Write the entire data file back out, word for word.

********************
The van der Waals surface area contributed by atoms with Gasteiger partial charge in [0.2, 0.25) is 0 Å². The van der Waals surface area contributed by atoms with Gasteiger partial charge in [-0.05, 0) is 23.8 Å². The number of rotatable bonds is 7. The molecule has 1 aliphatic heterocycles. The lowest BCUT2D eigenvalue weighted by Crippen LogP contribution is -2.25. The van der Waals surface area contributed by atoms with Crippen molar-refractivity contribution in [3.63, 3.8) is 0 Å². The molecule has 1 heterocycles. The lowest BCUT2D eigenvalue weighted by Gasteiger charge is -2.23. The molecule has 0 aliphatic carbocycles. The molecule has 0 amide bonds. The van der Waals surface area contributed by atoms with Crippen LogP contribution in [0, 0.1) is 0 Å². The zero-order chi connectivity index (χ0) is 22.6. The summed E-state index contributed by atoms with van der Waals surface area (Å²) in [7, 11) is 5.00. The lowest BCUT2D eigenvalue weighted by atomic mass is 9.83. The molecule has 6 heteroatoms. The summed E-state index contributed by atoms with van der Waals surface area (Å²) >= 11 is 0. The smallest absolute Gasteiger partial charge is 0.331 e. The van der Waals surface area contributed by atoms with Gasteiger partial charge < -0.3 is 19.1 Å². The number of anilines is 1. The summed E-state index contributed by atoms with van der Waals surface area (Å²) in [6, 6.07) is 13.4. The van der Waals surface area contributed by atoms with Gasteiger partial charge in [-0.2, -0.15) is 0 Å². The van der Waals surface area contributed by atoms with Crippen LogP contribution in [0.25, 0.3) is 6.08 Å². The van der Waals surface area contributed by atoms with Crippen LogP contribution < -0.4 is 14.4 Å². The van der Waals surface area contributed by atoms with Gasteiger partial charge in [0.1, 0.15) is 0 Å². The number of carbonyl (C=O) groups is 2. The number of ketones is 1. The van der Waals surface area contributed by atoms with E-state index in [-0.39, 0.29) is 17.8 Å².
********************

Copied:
The van der Waals surface area contributed by atoms with Gasteiger partial charge in [0.2, 0.25) is 0 Å². The van der Waals surface area contributed by atoms with Gasteiger partial charge in [-0.05, 0) is 23.8 Å². The number of rotatable bonds is 7. The molecule has 1 aliphatic heterocycles. The lowest BCUT2D eigenvalue weighted by Crippen LogP contribution is -2.25. The van der Waals surface area contributed by atoms with Crippen molar-refractivity contribution in [3.63, 3.8) is 0 Å². The molecule has 1 heterocycles. The lowest BCUT2D eigenvalue weighted by Gasteiger charge is -2.23. The molecule has 0 aliphatic carbocycles. The molecule has 0 amide bonds. The van der Waals surface area contributed by atoms with Crippen LogP contribution in [0, 0.1) is 0 Å². The zero-order chi connectivity index (χ0) is 22.6. The summed E-state index contributed by atoms with van der Waals surface area (Å²) in [7, 11) is 5.00. The lowest BCUT2D eigenvalue weighted by atomic mass is 9.83. The molecule has 6 heteroatoms. The summed E-state index contributed by atoms with van der Waals surface area (Å²) >= 11 is 0. The smallest absolute Gasteiger partial charge is 0.331 e. The van der Waals surface area contributed by atoms with Gasteiger partial charge < -0.3 is 19.1 Å². The number of anilines is 1. The summed E-state index contributed by atoms with van der Waals surface area (Å²) in [6, 6.07) is 13.4. The van der Waals surface area contributed by atoms with Gasteiger partial charge in [-0.2, -0.15) is 0 Å². The van der Waals surface area contributed by atoms with Crippen LogP contribution in [0.25, 0.3) is 6.08 Å². The van der Waals surface area contributed by atoms with Crippen LogP contribution < -0.4 is 14.4 Å². The van der Waals surface area contributed by atoms with Gasteiger partial charge in [0.1, 0.15) is 0 Å². The number of carbonyl (C=O) groups is 2. The number of ketones is 1. The van der Waals surface area contributed by atoms with E-state index in [-0.39, 0.29) is 17.8 Å².